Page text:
Another day of perfect weather. I’ve been incredibly lucky. Although, as I write this I can hear rain outside. Let’s hope it won’t turn into the deluge that we experienced in Cornwall and Devon!
As my newly-formed support crew, John and Dave, wrestled themselves from bed to see me off at 08:45, I was still mulling over my decision to ditch the panniers. You see, I’d had in my mind that it would be cool to keep the panniers all the way to JoG (as we would have done if injuries hadn’t forced the retirement of two thirds of our team). However, temptation gave way and I set off with the bare minimum. Now, before you question this decision, I’d like you to imagine having 2 crates of beer strapped to the back of your bike and then cycle to Scotland. The panniers were that heavy.
So, without panniers, the bike felt weirdly light. I flew up the 15% hill out of Inveraray on the A819. I got to the 20 mile mark in under and hour. I had a text from my support crew who were just tucking into a full Scottish Breakfast. Thanks for your support, lads!
Soon after, I turned off the A85 and took the B8074 towards Bridge of Orchy. This road was stunning. Flat for the majority, it ran adjacent to a small river – with huge mountains either side creating the valley. Still no sign of the support car.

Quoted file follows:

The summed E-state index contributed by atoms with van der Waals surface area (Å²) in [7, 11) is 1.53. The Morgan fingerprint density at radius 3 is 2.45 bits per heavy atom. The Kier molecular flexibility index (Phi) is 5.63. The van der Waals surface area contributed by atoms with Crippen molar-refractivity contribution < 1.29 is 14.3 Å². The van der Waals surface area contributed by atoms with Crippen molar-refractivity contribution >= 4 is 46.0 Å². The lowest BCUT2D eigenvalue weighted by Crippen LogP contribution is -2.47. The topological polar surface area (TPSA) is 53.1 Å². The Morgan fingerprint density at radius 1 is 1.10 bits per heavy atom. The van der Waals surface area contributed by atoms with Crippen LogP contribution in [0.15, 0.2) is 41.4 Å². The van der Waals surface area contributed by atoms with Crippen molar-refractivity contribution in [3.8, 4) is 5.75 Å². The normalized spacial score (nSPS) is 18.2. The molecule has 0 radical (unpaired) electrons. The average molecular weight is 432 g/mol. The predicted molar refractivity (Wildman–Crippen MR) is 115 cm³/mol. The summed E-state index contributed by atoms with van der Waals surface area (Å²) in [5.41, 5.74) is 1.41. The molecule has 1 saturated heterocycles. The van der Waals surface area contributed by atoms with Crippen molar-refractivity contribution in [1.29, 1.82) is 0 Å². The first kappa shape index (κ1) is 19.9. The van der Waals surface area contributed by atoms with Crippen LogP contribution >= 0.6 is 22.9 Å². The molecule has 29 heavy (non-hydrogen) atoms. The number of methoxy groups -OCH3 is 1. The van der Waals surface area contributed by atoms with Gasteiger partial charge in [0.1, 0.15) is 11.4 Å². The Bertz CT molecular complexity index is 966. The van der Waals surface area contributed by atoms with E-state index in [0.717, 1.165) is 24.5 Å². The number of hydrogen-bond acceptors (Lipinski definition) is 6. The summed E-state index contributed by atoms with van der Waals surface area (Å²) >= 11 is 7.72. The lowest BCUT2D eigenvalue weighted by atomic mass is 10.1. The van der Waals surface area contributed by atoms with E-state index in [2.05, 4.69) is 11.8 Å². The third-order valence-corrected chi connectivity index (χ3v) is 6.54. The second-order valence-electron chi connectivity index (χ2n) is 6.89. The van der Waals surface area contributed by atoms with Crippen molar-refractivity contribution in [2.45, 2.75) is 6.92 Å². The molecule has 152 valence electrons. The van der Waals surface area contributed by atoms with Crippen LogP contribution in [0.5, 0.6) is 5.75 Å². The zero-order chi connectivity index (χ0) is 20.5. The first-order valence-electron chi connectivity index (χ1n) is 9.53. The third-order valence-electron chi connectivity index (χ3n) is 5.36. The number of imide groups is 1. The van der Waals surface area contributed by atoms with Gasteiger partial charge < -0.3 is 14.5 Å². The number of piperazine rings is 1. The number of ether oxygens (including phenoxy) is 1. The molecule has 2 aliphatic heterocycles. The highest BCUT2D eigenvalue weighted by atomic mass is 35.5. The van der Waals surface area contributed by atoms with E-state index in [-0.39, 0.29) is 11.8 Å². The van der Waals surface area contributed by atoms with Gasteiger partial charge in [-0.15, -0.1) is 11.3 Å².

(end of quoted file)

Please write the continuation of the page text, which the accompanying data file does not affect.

I turned left into the A82. With such good visibility, I wasn’t concerned about the fast traffic – although I wouldn’t have liked to cycle on the road in the rain.
The A82 runs through some of the most spectacular scenery in the country as the road heads through the deep mountain valley of Glen Coe. With only a light breeze in the air and the climbs not as taxing as expected, it was a true privilege to cycle there. My GPS showed I’d done 44 miles before my “support” crew turned up. Just as we were refilling bottles, a fighter plane flew through the valley and buzzed the elevated parking space we were standing in.
Halfway through the valley was a great decent – but a pot hole caused a bottle to fly out of the cage. At the bottom, I got my new support crew to go and retrieve it.
I was still munching through the miles and it occurred to me that, if I got to Fort William early enough, there could be time to climb Ben Nevis! Better get a wriggle on!
I followed the support car into Fort William to complete my day’s 66 miles – arriving just before 2pm. After dumping bags, John and I set off to climb Britain’s highest mountain.
We got to the summit in just over 2 hours. The views from the top were stunning! And, unlike most UK mountains, there weren’t any clouds to spoil the view. The descent was sore for John’s knee, but we did the round trip in 5 hours.
After food in Fort William, I’m hitting the sack. Exhausted.
Garmin tats for LEJoG day 11: target=”_blank”
2,828ft ascent. 2,848ft descent.
Fastest speed 40.5mph.
Average speed 16.9mph
Average Heart Rate: 137bpm
Max heart rate 172bpm.
Average cadence 78rpm